Unfortunately, that wasn't the only issue.  Again, as you may know, ICONS is a free-form, narrative system which uses a riff on the FATE mechanics to focus on character development and over-the-top stunts.  But, a second player--let's call him Jim Bob--took some issue with this idea.  I've gamed with Jim Bob before, and his leanings definitely skew towards more tactical games.  Jim Bob complained loudly about the fact that we weren't using a battle mat for combat, instead relying on imagination and GM description.  Eventually, I relented, scratching a brief map on the room's white-board, but even that wasn't enough for him.  He wanted precise detail in a game that not only doesn't focus on it, but doesn't even have true "ranges" or the like.  He wanted something from the game that I simply couldn't give.

Jim Bob also just didn't get the idea of his character's Aspects and Qualities.  He decided to play the Huntsmens' stealth and infiltration expert, yet began the game roaming about Playa del Carmen wearing an oversized sombrero, even trying to sneak around with it on!  He claimed that the "Sarcastic Joker" on his character sheet prompted him to do this, but actively ignored every other Aspect or Quality on the sheet in doing so.  Similarly, where others attempted to use their Aspects and Qualities to refine their actions--primarily through the use of Determination, by power stunting or using determined effort--Jim Bob really didn't do so. 

I'm not posting this to rag on the WittKids by any stretch of the imagination.  While I was frustrated at the time, it seemed that most everyone at the table--these two included--had a good time with the game.  However, I raise these issues as a question:  if these two were at your table, how would you adjust your GMing for the circumstance?  I'm hesitant to say "deal with them", simply because they're people--they shouldn't just be "dealt with".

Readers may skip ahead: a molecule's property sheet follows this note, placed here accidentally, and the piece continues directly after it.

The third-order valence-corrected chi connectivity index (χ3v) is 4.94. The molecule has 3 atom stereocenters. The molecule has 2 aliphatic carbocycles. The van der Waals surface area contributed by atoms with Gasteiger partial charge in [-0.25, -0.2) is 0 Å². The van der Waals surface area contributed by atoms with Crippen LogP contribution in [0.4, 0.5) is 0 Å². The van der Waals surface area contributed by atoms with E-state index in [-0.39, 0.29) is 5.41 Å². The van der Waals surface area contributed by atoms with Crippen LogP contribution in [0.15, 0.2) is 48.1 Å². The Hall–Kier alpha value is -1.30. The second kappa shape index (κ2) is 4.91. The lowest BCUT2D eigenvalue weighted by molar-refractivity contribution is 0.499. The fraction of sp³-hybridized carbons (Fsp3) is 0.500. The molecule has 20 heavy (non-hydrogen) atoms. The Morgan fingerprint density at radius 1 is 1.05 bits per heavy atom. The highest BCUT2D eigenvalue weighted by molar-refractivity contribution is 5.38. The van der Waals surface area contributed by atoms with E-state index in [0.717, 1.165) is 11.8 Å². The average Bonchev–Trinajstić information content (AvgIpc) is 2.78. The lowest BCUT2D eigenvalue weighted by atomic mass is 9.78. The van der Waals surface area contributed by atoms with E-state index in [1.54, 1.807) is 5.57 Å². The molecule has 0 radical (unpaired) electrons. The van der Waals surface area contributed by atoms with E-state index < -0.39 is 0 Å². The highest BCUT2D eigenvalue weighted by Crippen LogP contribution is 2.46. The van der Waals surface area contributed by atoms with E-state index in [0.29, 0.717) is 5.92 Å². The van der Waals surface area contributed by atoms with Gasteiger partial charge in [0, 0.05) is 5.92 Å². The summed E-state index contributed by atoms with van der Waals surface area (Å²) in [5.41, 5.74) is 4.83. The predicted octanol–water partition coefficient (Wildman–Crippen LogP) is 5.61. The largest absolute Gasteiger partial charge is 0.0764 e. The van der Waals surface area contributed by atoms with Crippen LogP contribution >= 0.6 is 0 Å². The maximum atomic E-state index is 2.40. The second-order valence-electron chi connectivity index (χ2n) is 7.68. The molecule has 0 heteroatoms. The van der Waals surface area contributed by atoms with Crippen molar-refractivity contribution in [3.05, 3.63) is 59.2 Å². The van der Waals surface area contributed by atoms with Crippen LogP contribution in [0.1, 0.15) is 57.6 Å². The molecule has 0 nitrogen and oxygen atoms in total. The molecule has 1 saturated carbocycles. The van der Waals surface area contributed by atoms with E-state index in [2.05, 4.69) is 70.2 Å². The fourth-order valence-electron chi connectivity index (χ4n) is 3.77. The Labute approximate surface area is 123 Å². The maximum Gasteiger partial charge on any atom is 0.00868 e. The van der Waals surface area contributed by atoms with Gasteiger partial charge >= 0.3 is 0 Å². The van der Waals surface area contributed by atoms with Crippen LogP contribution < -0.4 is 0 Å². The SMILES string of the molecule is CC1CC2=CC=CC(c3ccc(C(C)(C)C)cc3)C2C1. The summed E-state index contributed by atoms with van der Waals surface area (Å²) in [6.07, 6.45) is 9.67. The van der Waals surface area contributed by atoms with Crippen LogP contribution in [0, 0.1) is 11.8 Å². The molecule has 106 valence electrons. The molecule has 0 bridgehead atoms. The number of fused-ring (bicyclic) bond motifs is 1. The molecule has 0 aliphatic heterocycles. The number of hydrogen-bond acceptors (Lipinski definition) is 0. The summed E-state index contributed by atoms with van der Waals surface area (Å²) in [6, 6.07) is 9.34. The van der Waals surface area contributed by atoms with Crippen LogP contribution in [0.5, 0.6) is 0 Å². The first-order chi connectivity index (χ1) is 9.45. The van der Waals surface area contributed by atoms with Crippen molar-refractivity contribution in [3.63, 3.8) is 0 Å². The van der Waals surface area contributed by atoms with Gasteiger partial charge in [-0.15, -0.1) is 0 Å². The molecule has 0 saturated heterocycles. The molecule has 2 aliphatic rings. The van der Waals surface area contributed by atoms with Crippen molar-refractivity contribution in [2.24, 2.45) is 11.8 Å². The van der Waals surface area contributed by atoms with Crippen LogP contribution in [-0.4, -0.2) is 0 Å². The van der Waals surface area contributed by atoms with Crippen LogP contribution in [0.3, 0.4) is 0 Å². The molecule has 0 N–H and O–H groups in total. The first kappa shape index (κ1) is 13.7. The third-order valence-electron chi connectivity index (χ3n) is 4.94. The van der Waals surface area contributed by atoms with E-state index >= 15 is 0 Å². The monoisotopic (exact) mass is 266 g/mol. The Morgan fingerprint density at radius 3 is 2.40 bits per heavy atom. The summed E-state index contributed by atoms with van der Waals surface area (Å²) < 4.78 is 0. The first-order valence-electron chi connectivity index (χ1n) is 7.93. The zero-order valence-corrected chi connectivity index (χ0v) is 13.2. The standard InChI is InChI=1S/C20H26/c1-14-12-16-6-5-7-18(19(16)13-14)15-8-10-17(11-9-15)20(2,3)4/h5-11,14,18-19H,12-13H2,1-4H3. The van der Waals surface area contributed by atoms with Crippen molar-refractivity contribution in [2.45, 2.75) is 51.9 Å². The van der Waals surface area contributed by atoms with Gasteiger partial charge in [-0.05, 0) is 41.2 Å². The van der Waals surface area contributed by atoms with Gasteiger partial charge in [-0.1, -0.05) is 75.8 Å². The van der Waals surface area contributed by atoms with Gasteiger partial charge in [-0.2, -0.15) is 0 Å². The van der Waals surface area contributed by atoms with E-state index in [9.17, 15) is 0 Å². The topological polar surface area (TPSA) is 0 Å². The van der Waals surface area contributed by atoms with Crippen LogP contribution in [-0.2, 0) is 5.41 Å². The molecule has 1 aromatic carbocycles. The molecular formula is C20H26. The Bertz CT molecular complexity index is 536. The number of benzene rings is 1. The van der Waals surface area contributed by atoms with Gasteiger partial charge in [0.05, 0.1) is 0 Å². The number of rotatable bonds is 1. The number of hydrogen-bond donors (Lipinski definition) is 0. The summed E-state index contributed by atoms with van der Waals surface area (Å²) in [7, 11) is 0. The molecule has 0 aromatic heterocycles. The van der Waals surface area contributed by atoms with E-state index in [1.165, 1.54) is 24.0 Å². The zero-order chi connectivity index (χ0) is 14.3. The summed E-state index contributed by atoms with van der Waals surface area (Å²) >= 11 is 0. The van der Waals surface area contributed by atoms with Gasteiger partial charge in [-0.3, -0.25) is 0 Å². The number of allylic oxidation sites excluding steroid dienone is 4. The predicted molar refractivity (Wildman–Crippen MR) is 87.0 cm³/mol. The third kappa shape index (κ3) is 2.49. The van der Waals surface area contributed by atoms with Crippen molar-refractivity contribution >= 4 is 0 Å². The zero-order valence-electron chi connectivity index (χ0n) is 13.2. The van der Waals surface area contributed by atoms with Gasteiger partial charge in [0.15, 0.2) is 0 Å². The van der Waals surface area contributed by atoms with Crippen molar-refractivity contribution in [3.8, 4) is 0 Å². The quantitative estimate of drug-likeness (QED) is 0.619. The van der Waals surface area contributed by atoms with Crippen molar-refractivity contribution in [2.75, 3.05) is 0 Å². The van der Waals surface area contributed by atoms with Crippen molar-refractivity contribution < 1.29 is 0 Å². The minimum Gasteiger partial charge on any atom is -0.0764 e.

How do you, as a GM, alter the situation to better accomodate (or censure) actions detrimental to the game?


  1. Anonymous6:50 PM

    I'd like to be optimistic and say that Bill was trying riff on that scene from The Gamers where the villain gets shot multiple times during his monologue. I think it was more likely that he was frustrated by the length of the monologue and the fact that they were doing several complex actions as well. Although that seemed perfectly reasonable to you, he might have interpreted it as railroading or NPC Mary Sue Syndrome. Clearly there was some difference in opinion.

    I had a similar issue to the gun problem in my Stargate SG-1 game at Origins when the one playing Sam Carter wanted to knife the incapacitated Jaffa and take their staff weapons. I wonder if both problems with Jim Bob might have been solved if the game started off with a quick overview of the characteristics of 4-Color Supers and how characters are expected to behave.

    As for Jim Bob, it seems that he had in mind the type of game he wanted to play, which unfortunately wasn't the same as what you wanted to run. It's hard to say what would have fixed that, but making it clear the type of game that was intended to be run probably would have helped as well.